When you become indie darlings as youngsters, your follow-up records will inevitably be labeled “mature” and “coming-of-age.” Usually this is a fair assessment. Your friends fall into real world careers, you’re still making a living, but you’re slowly feeling more responsibility creep in as your music reflects a quarter-life crisis. Still, higher production value and slower tempos don’t automatically equal “maturity,” and for that matter, “maturity” doesn’t equal higher quality. Chicago upstarts Smith WesternsSoft Will, for over-hyped worse, will “come-of-age” this summer like no other.

Catchy as they may be, the first few tracks remind all too much of a less-ambitious but lyrically-accessible Phoenix, largely due to Cullen Omori’s vocals mimicking Thomas Mars’, both in tone and melodies. “3AM Spiritual” also immediately echoed The Flaming Lips‘ “Do You Realize” in a more subdued fashion. Later in the album, the instrumental “XXIII” is basically a Dark Side of the Moon b-side. Smith Westerns seem to have hedged their bets on these songs, as they open the album and build their choruses around ultra-memorable witticisms like “You don’t look like you did on TV,” or “You told me, told me, told me the answer, but I’m unsure/Every day’s a blessing, every day’s a hangover.”

Maybe they haven’t found themselves quite yet, leading to a lifestyle of “chain-smoking the days away” and “writing poems that no one would ever read,” as heard on “White Oath.” Still, it seems that the solace of “laughs and jokes” with friends is all Omori needs, although he won’t realize this until the closing 80’s-synth single “Varsity:” [LISTEN]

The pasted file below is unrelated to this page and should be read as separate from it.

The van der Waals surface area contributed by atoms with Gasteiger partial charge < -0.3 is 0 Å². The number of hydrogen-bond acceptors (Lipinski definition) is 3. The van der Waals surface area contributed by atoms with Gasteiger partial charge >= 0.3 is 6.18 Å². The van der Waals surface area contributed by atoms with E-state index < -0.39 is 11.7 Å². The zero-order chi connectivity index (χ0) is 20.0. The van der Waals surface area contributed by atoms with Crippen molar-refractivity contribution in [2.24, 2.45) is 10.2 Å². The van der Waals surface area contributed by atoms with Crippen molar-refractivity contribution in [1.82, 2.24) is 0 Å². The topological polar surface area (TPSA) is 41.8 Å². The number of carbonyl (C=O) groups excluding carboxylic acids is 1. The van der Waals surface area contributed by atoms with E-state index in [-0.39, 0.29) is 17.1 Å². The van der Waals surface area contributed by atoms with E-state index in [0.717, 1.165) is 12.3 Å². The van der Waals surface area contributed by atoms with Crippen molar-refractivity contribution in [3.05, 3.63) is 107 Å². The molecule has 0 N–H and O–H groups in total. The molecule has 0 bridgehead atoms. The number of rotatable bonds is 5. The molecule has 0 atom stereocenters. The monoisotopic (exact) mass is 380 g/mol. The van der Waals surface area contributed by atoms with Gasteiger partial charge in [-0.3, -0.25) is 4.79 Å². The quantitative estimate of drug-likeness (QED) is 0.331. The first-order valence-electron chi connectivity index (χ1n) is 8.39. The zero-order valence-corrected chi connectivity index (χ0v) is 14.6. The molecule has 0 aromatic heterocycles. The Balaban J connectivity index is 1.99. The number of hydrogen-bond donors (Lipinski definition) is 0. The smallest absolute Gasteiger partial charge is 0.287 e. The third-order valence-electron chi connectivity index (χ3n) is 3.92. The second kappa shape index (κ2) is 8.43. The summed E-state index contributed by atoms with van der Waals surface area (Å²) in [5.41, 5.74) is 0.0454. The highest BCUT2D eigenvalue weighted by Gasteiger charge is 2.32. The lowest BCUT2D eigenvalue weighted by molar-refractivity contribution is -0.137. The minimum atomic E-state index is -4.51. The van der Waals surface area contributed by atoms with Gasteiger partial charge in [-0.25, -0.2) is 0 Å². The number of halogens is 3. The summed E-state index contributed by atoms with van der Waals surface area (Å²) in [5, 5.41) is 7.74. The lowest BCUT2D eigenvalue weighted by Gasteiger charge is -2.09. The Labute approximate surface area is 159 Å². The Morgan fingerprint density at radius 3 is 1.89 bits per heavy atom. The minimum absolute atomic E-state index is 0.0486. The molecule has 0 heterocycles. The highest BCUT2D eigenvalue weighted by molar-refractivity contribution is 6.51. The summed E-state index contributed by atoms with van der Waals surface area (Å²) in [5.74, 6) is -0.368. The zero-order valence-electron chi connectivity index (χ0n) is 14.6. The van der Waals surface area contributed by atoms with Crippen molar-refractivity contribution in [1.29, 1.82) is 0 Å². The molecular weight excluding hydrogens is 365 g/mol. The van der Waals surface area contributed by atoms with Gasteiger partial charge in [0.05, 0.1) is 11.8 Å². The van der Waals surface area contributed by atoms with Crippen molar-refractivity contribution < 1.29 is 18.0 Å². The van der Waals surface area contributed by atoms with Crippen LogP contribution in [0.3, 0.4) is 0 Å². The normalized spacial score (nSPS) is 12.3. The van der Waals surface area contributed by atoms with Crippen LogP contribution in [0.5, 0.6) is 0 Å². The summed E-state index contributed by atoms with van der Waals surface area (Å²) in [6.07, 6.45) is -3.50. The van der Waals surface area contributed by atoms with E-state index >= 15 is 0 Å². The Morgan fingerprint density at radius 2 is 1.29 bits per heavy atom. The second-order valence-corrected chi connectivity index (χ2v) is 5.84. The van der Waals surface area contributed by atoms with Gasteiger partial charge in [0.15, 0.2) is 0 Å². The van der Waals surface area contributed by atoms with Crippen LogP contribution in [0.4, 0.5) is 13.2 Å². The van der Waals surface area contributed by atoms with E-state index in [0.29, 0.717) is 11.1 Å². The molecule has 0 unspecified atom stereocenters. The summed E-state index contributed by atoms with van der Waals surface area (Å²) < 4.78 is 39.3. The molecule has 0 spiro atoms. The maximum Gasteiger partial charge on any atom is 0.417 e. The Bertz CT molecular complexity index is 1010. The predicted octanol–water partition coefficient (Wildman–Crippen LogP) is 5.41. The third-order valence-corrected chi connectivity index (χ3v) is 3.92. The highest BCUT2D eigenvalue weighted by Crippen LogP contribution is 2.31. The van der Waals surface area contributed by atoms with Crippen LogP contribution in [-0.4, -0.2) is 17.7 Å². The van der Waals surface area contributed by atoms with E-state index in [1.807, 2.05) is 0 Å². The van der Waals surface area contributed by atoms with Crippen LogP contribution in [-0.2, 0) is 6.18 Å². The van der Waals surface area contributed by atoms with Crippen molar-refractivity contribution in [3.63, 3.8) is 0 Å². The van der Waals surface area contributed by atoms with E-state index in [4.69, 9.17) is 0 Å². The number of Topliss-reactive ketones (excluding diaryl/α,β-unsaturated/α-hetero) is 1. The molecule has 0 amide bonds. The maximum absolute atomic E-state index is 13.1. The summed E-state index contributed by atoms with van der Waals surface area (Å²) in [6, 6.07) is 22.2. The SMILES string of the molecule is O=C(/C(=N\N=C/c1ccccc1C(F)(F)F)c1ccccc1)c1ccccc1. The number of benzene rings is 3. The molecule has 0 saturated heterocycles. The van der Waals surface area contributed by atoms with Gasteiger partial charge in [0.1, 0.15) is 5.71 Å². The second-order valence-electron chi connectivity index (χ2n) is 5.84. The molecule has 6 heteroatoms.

I used to think I was a loner ’til I went out on my own

Thought I always had to win
Or else I wasn’t anything
I guess it’s a point of view

At least from a musical perspective, the tail end of the album sees the boys staying true to their psychedelic/garage-rock roots for the most part. And it’s the most enjoyable part for that reason. Every simple guitar solo on this album grabs you, and their youthful, pretense-less “mess-about-with-catchy-riffs-in-a-garage” vibe from earlier records is their greatest strength.

This sonic tactic is used best on the sleeper hits “Only Natural” and “Best Friend.” The former’s “natural,” jangly guitar riffs, rhythmic feel, and sarcasm propel the track forward: “Oceans part for you, of course/It’s only natural.” The latter’s love letter to a “best friend” makes up for its overused theme with a care-free, sunny guitar melody and some bittersweet honesty: [LISTEN]

I’d watch you up on the screen
Wishful thinking is a curse
Black velvet won’t let you breathe

The wunderkind set may be a little less party-hungry and a little more contemplative, but many of this year’s “all-growed-up” albums have some major chunks that sound far too similar to other artists – WavvesAfraid of Heights is another culprit of this phenomenon (although it also had many bright spots). When listening to a song triggers a previous, well-known sound-alike to play in your head, then that song is just a bit too unoriginal. For me, the first half of Soft Will was fraught with these triggers, but the second half pleased.